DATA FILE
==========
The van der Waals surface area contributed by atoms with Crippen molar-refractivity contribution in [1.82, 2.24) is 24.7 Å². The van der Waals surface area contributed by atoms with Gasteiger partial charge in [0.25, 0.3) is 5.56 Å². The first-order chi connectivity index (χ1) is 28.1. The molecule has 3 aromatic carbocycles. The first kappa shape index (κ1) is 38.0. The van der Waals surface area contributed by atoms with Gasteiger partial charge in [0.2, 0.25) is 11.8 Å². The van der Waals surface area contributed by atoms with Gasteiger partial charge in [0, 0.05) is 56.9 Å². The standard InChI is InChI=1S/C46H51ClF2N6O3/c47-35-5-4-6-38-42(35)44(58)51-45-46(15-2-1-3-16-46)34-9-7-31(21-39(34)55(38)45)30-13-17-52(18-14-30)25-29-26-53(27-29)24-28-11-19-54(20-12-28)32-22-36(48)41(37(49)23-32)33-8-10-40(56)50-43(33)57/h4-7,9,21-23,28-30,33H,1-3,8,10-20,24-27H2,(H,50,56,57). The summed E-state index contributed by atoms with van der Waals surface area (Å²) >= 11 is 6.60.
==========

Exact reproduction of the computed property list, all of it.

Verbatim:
The van der Waals surface area contributed by atoms with Crippen molar-refractivity contribution in [1.82, 2.24) is 24.7 Å². The van der Waals surface area contributed by atoms with Gasteiger partial charge in [0.25, 0.3) is 5.56 Å². The first-order chi connectivity index (χ1) is 28.1. The molecule has 3 aromatic carbocycles. The first kappa shape index (κ1) is 38.0. The van der Waals surface area contributed by atoms with Gasteiger partial charge in [0.2, 0.25) is 11.8 Å². The van der Waals surface area contributed by atoms with Gasteiger partial charge in [0, 0.05) is 56.9 Å². The standard InChI is InChI=1S/C46H51ClF2N6O3/c47-35-5-4-6-38-42(35)44(58)51-45-46(15-2-1-3-16-46)34-9-7-31(21-39(34)55(38)45)30-13-17-52(18-14-30)25-29-26-53(27-29)24-28-11-19-54(20-12-28)32-22-36(48)41(37(49)23-32)33-8-10-40(56)50-43(33)57/h4-7,9,21-23,28-30,33H,1-3,8,10-20,24-27H2,(H,50,56,57). The summed E-state index contributed by atoms with van der Waals surface area (Å²) >= 11 is 6.60.